One of the largest heists attacking the digital asset market has seen hackers steal $611 million worth of cryptocurrency from a blockchain-based banking network.
Poly Network is a cross-chain decentralized finance (DeFi) platform established in China that allows users to transfer tokens across several blockchains, including Bitcoin and Ethereum.
Unidentified individuals used a vulnerability in the firm’s system to successfully transfer Binance Chain, Ethereum, and Polygon assets into their wallets, according to the company.
According to Poly Network, the hacker took advantage of a flaw in the contract calls.
According to reports, the stolen Binance Chain, Ethereum, and Polygon funds were transferred to three different wallets.
Miners of affected blockchains and centralised crypto exchanges are being urged to blocklist coins arriving from the addresses listed below, according to the business.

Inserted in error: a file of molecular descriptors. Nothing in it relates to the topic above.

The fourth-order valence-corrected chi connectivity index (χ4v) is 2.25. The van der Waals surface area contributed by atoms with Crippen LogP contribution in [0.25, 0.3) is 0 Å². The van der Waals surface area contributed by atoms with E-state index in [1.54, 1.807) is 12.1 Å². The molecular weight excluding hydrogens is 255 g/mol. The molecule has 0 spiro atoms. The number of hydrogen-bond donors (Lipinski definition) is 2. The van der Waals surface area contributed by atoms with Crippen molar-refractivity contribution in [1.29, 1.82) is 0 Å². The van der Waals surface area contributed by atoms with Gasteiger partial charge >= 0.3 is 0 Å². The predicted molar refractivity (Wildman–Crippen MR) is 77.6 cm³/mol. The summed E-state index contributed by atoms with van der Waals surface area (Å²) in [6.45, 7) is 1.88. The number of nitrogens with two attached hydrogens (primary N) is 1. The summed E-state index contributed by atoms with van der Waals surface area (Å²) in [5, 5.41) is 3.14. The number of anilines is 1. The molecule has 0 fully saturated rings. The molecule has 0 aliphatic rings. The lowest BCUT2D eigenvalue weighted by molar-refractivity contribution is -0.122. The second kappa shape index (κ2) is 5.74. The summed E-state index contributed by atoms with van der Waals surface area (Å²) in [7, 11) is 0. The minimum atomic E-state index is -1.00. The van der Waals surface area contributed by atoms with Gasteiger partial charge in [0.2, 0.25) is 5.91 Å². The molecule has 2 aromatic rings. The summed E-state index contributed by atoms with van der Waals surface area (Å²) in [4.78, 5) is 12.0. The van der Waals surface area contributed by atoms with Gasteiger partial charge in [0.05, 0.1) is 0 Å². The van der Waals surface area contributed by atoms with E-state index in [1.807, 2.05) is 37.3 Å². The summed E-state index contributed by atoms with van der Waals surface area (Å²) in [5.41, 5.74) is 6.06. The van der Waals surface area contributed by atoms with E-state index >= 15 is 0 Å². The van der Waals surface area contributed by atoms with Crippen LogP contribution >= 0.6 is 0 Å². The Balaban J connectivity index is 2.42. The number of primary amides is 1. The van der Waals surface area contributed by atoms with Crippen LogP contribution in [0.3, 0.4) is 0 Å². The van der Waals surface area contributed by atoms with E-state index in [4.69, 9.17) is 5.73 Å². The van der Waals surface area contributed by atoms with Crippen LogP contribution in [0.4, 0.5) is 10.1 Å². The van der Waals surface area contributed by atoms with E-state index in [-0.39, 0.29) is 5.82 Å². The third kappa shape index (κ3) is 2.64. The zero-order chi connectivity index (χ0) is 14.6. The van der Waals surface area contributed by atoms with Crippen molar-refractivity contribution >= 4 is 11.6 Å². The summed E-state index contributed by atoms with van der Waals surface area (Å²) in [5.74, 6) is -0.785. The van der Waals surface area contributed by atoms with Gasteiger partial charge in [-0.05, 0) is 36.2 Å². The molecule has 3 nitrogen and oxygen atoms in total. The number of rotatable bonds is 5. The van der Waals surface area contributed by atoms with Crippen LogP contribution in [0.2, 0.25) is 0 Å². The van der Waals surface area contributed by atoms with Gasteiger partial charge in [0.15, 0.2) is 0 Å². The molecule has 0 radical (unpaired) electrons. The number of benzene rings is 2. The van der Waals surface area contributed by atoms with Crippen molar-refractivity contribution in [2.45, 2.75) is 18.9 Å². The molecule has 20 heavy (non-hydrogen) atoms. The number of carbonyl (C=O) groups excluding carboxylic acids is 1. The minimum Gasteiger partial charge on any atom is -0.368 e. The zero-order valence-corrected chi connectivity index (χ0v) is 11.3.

The following are the three wallet addresses: –
- Ethereum: 0xC8a65Fadf0e0dDAf421F28FEAb69Bf6E2E589963 ($273 million)
- Binance Smart Chain: 0x0D6e286A7cfD25E0c01fEe9756765D8033B32C71 ($253 million)
- Polygon: 0x5dc3603C9D42Ff184153a8a9094a73d461663214 ($85 million)
The following is a list of the stolen assets:
- Ethereum tokens: $273 million
- Binance Smart Chain: $253 million
- Polygon Network (in USDC): $85 million
Tether’s Chief Technology Officer Paolo Ardoino announced on Twitter that the stablecoin company had frozen $33 million in stolen tokens.
Binance CEO Changpeng Zha stated on Twitter that the company was aware of the Poly Network attack.
No one has control over BSC (or ETH), they are working with all of their security experts to provide proactive assistance.
Poly Network has urged the threat actors to return the stolen cryptocurrency assets, claiming that a robbery of this magnitude would very certainly be noticed by law enforcement.
The hacker’s identity is unknown, but blockchain security firm SlowMist claims to have tracked the attacker’s email address, IP address, and device fingerprint, as well as the fact that the attacker’s initial source of funds was Monero coins, which were then exchanged for ETH, MATIC, and other currencies.
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